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A Riverside judge has thrown out most of a Matthew Gage Middle School student’s case alleging violations of civil code following an assignment to create a slave journal.

The assignment required students to create the character of an American slave before the Civil War, and then to write a journal about her character’s age, name, living condition, workday, method of resistance and expression of African traditions, according to the complaint.

During the 14-year-old Black plaintiff’s presentation of the journal, other students made racially discriminatory comments and gave the plaintiff the name Tyrone, the complaint says.


Student-constructed slave journals have been in California schools for at least 13 years.

An article from George Lucas’ Educational Foundation describes the project being conducted in Oakland and Claremont middle schools in 2010. KTLA reported the project in Hawthrone in 2014, and CBS reported on the project in Detroit in 2012. An NBC affiliate reported on a similar project in North Carolina in 2016, and Fox 13 Tampa Bay reported another similar project in Mississippi in 2021. A San Diego State University professor assigned her students the same report in 2022, the San Luis Obispo Tribune reported.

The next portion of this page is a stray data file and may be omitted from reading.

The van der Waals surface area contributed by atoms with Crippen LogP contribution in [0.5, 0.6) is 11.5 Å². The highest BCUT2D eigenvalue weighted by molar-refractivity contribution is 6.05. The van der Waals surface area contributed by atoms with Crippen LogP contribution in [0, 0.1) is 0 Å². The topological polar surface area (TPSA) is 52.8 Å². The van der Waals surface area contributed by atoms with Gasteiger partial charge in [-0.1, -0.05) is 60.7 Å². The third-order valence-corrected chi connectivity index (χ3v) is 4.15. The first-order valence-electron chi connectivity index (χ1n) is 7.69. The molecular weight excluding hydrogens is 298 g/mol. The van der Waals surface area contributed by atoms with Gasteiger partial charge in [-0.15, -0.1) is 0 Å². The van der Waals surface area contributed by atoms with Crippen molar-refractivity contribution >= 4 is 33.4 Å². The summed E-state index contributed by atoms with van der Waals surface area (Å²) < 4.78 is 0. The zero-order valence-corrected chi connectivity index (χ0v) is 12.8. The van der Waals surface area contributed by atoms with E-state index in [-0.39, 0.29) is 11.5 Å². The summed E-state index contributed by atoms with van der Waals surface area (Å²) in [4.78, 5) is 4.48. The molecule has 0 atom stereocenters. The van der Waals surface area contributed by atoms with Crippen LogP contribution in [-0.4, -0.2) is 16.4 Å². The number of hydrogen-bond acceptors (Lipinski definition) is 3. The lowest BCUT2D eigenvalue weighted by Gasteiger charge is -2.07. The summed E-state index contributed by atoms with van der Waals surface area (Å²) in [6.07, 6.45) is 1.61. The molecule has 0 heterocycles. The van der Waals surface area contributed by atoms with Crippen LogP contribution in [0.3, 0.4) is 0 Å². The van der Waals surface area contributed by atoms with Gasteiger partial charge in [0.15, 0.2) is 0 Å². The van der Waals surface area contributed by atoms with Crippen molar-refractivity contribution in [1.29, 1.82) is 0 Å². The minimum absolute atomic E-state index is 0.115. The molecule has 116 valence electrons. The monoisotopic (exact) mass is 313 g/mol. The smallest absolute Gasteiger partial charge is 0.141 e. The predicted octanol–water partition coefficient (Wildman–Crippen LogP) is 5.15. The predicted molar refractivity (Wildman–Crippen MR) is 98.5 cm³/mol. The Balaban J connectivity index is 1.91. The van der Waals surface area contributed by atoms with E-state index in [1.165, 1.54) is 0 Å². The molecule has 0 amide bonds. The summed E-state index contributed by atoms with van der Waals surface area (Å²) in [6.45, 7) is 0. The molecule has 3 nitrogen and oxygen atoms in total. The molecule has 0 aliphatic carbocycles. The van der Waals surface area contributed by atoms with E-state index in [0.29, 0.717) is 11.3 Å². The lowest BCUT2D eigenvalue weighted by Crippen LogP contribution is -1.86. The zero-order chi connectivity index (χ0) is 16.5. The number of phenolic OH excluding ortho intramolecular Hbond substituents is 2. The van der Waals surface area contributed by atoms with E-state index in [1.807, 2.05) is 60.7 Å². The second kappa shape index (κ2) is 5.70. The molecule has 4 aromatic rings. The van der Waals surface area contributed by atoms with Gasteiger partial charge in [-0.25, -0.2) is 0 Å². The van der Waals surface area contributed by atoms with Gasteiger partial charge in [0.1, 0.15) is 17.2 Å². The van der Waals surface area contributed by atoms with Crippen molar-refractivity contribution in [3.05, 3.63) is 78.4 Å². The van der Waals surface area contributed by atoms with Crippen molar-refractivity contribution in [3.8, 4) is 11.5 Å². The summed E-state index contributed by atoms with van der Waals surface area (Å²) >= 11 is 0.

The student sued under six arguments, five of which were thrown out by Riverside Superior Judge Christopher Harmon.

Harmon found that her claim for violation of California’s civil right to an education free from intimidation based on her race failed because she did not sufficiently plead a threat of violence.

The violation of equal access claim was barred from precedent under the 2019 case Collins v. Thurmond.

The violation of mandatory statutory duties case failed because the plaintiff did not identify a person in the Riverside Unified School District she alleges violated their duty, and, more than that, a public entity is not liable for an injury unless provided by statute.

The intentional and unintentional infliction of emotional distress claims fail because the assignment, and the teacher’s failure to limit the other student’s remarks, did not rise to the required bar of extreme and outrageous conduct.

“The Complaint alleges that Plaintiff was tasked with creating a slave journal, other students made racially discriminatory comments, and that she was subjected to a hostile learning environment. It is unclear how these allegations rise to the level of extreme and outrageous conduct,” Harmon ruled in his written decision.

Harmon left the plaintiff 20 days to amend and refile her complaint, and did not dismiss a claim for negligence.

Case No. CVRI2301666

Zulu Ali of the Law Offices of Zulu Ali and Associates, LLP and Mina Boules represent the plaintiff.

Milton Foster of Fagen Friedman and Fulfrost represents the school district.


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